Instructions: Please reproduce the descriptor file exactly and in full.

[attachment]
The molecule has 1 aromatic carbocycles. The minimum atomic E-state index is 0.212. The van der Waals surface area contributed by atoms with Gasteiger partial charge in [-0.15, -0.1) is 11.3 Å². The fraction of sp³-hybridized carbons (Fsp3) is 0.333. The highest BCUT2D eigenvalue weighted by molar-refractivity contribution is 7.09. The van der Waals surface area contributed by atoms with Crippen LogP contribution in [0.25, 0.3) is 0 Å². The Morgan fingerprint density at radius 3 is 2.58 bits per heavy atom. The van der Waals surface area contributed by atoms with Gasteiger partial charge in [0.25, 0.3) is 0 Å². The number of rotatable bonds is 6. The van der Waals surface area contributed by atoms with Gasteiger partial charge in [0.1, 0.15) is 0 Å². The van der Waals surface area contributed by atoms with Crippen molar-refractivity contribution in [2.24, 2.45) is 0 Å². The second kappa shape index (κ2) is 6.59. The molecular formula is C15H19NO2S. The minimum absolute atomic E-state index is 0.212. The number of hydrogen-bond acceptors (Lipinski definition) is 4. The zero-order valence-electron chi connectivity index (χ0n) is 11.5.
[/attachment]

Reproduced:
The molecule has 1 aromatic carbocycles. The minimum atomic E-state index is 0.212. The van der Waals surface area contributed by atoms with Gasteiger partial charge in [-0.15, -0.1) is 11.3 Å². The fraction of sp³-hybridized carbons (Fsp3) is 0.333. The highest BCUT2D eigenvalue weighted by molar-refractivity contribution is 7.09. The van der Waals surface area contributed by atoms with Crippen LogP contribution in [0.25, 0.3) is 0 Å². The Morgan fingerprint density at radius 3 is 2.58 bits per heavy atom. The van der Waals surface area contributed by atoms with Gasteiger partial charge in [0.25, 0.3) is 0 Å². The number of rotatable bonds is 6. The van der Waals surface area contributed by atoms with Gasteiger partial charge in [0.1, 0.15) is 0 Å². The van der Waals surface area contributed by atoms with Crippen molar-refractivity contribution in [2.24, 2.45) is 0 Å². The second kappa shape index (κ2) is 6.59. The molecular formula is C15H19NO2S. The minimum absolute atomic E-state index is 0.212. The number of hydrogen-bond acceptors (Lipinski definition) is 4. The zero-order valence-electron chi connectivity index (χ0n) is 11.5.